Both before and after his retirement from the faculty his professional activities were many, and his accomplishments notable and noted. He was as superb lecturer, a skillful teacher, and a wordsmith long before that term was coined. While often lecturing on the American South or the Civil War, he added lectures on his experiences in World War II to his repertoire. His lecture titled “G.I. Charlie,” at turns humorous and poignant, became widely quoted and requested, and he was honored to deliver the talk across the world including at the United States Military Academy and the battlefields of Belgium, Holland, and Germany. Dr. Roland was a teacher who loved to teach. He memorized his lectures so that his attention could be solely focused on the topic at hand, and on his students. When it came to his writing, and the writings of his students, a trademark admonition was to “make every word tell.” He was so intent to follow this himself,he was known to debate whether “nevertheless” or “nonetheless” was the preferred adverb in a particular sentence.
Both during his career and into his “retirement,” Dr. Roland authored numerous books on the history of the American South and the Civil War, culminating with the publishing of an elegant memoir titled My Odyssey Through History. The quality of his publications and the lucidity of his exposition won him acclaim, honors, awards, and esteemed visiting professorial appointments. Among them were a John Simon Guggenheim Foundation Fellowship and visiting professorships of military history twice at West Point and once at the United States Military Institute and Army War College.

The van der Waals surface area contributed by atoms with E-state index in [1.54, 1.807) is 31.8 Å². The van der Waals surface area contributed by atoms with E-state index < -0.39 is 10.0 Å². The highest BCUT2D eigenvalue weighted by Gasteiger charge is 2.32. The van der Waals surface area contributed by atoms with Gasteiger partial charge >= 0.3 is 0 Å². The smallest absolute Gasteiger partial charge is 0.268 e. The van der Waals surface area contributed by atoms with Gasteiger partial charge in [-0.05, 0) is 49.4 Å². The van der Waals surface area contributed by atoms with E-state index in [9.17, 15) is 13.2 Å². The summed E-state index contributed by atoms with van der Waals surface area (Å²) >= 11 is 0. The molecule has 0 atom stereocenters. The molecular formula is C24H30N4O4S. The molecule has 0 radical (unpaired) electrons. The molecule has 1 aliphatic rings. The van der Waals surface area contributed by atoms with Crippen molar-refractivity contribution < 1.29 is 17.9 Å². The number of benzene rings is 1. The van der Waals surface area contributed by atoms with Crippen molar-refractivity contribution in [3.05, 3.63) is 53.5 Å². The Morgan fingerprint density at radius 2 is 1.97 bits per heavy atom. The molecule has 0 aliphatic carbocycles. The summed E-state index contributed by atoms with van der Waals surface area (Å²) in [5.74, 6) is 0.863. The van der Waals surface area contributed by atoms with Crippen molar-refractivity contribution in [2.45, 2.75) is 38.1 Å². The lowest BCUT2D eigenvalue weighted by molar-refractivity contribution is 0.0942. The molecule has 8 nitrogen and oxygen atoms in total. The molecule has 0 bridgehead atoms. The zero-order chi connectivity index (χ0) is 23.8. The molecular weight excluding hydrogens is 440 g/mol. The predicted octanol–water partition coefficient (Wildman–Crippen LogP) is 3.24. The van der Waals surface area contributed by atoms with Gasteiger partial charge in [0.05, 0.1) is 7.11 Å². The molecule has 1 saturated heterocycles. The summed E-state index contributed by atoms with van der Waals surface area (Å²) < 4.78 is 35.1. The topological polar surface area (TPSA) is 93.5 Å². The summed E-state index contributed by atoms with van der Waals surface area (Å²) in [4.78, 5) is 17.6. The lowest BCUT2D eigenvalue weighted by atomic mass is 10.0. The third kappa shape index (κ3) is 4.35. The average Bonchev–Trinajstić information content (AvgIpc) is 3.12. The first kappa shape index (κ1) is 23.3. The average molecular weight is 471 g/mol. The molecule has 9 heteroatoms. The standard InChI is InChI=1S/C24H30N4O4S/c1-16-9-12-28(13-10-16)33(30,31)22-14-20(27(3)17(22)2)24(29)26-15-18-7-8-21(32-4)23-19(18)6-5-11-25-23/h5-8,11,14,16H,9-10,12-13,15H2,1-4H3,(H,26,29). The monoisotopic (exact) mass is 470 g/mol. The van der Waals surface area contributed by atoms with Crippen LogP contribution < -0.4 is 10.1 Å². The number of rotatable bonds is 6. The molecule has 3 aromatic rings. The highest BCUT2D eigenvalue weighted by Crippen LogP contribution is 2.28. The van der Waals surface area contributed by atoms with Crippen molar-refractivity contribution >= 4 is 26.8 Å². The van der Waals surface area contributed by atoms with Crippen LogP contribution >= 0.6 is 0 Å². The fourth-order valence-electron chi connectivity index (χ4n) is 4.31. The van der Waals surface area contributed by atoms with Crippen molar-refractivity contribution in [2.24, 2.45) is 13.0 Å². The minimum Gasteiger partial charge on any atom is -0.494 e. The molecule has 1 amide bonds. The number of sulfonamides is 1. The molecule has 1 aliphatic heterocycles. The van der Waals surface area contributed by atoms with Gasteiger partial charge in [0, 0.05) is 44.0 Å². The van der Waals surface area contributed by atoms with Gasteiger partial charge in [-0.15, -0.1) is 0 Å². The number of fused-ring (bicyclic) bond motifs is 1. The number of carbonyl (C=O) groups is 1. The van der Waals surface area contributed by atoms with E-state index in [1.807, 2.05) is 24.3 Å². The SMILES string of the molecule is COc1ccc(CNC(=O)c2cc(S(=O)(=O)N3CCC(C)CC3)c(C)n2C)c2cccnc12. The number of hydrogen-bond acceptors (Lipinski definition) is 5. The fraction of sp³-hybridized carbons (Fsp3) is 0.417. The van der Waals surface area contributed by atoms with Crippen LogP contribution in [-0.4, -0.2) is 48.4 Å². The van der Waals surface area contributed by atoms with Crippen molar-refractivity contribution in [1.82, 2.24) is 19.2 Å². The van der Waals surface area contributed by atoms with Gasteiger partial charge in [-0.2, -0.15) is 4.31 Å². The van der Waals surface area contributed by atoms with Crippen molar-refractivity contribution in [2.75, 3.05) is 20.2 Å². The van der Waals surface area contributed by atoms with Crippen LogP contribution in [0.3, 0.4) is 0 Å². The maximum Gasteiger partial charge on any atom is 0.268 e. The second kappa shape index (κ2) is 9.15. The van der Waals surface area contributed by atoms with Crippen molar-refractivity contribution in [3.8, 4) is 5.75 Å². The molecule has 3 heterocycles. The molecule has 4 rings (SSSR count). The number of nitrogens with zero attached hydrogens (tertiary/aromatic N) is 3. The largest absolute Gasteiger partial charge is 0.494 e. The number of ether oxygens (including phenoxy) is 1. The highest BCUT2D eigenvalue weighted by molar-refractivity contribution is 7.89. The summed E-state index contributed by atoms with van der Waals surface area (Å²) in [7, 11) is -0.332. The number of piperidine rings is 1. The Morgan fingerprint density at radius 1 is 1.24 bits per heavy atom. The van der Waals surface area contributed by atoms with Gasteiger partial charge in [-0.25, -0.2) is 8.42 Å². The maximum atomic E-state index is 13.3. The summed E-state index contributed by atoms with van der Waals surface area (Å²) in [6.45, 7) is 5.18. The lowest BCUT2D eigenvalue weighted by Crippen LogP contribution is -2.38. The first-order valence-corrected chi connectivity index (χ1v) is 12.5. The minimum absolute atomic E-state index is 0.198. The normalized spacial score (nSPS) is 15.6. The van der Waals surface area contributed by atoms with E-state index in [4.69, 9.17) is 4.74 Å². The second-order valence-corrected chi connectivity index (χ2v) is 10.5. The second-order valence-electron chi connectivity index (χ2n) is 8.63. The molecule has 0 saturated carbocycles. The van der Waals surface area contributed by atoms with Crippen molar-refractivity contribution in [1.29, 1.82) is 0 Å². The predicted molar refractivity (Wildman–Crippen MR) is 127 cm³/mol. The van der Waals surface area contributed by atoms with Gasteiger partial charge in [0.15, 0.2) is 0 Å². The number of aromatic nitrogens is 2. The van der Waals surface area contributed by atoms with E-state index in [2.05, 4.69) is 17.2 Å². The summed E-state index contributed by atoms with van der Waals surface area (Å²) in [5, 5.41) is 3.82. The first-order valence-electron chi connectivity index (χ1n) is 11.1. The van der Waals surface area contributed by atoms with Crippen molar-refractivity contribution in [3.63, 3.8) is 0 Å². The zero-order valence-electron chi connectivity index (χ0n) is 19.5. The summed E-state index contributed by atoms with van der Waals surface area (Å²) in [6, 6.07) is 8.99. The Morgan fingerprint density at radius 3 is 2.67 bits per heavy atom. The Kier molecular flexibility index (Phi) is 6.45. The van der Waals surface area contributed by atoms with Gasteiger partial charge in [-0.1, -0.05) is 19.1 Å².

In his writings Dr. Roland was also praised and admired for his brevity. The ability to capture the events of the entire Civil War in a captivating and comprehensive manner yet do so in only 290 pages led to his book An American Iliad: The Story of the Civil War being utilized as required text at numerous institutes of higher learning. His proclivity for brevity extended beyond his authorship and into his personal life as well. A beloved family man, Dr. Roland’s concise language and sharp wit were regularly on display as he expressed affection and encouragement, dished out a good ribbing, told jokes, and shared puns. This brevity was also evident in his faith in the Almighty. Nightly, his wife, children, grandchildren, or guests would be witness to a beautiful, gracious, and brief invocation, “Heavenly Father we thank Thee for all this food and the blessings of the day. In Christ’s name, Amen.”
Everyone who knew Charles Roland delighted in his talent as a raconteur, admired his passion to educate, and counted it a blessing to have him in their respective lives. One of his colleagues remarked, “No matter how often you hear Charlie tell a story, it is just as fresh as the first time.” His friends and family are certain to be telling his stories and sharing his affections for decades to come.
In lieu of flowers the family requests that donations be made to the Charles P. Roland Fellowship through the History Department of the University of Kentucky, Attn: Tina Hagee ,1715 Patterson Office Tower, Lexington, KY 40506-0027 or to Freed-Hardeman University, Office of Advancement, 158 East Main St Henderson, TN 38340.To send flowers to the family or plant a tree in memory of Charles Roland, please visit Tribute Store